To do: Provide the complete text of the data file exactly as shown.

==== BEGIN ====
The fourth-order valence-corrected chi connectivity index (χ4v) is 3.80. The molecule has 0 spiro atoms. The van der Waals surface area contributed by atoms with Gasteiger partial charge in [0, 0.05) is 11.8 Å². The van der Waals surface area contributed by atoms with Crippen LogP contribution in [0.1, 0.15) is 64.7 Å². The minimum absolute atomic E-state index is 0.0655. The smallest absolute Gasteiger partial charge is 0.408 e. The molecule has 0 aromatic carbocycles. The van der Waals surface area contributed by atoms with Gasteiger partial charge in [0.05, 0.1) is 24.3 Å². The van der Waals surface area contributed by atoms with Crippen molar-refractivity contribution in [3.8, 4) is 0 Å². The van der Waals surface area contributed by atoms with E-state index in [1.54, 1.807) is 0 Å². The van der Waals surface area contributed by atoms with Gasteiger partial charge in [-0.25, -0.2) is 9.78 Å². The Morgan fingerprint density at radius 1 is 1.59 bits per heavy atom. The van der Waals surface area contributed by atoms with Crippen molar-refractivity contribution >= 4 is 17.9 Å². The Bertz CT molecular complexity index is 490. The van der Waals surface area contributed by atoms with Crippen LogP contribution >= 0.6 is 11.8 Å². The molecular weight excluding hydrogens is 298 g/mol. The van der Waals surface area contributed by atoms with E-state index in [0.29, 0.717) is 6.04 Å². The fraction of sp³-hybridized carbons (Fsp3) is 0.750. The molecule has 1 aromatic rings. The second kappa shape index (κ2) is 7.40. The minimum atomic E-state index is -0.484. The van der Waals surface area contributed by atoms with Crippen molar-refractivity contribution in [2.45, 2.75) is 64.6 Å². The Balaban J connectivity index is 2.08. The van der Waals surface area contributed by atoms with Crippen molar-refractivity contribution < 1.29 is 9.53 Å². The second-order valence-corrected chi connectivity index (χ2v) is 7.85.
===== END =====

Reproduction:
The fourth-order valence-corrected chi connectivity index (χ4v) is 3.80. The molecule has 0 spiro atoms. The van der Waals surface area contributed by atoms with Gasteiger partial charge in [0, 0.05) is 11.8 Å². The van der Waals surface area contributed by atoms with Crippen LogP contribution in [0.1, 0.15) is 64.7 Å². The minimum absolute atomic E-state index is 0.0655. The smallest absolute Gasteiger partial charge is 0.408 e. The molecule has 0 aromatic carbocycles. The van der Waals surface area contributed by atoms with Gasteiger partial charge in [0.05, 0.1) is 24.3 Å². The van der Waals surface area contributed by atoms with Crippen molar-refractivity contribution in [3.8, 4) is 0 Å². The van der Waals surface area contributed by atoms with E-state index in [1.54, 1.807) is 0 Å². The van der Waals surface area contributed by atoms with Gasteiger partial charge in [-0.25, -0.2) is 9.78 Å². The Morgan fingerprint density at radius 1 is 1.59 bits per heavy atom. The van der Waals surface area contributed by atoms with Crippen molar-refractivity contribution >= 4 is 17.9 Å². The Bertz CT molecular complexity index is 490. The van der Waals surface area contributed by atoms with Crippen LogP contribution >= 0.6 is 11.8 Å². The molecular weight excluding hydrogens is 298 g/mol. The van der Waals surface area contributed by atoms with E-state index in [0.29, 0.717) is 6.04 Å². The fraction of sp³-hybridized carbons (Fsp3) is 0.750. The molecule has 1 aromatic rings. The second kappa shape index (κ2) is 7.40. The minimum atomic E-state index is -0.484. The van der Waals surface area contributed by atoms with Crippen molar-refractivity contribution in [2.45, 2.75) is 64.6 Å². The Balaban J connectivity index is 2.08. The van der Waals surface area contributed by atoms with Crippen molar-refractivity contribution < 1.29 is 9.53 Å². The second-order valence-corrected chi connectivity index (χ2v) is 7.85.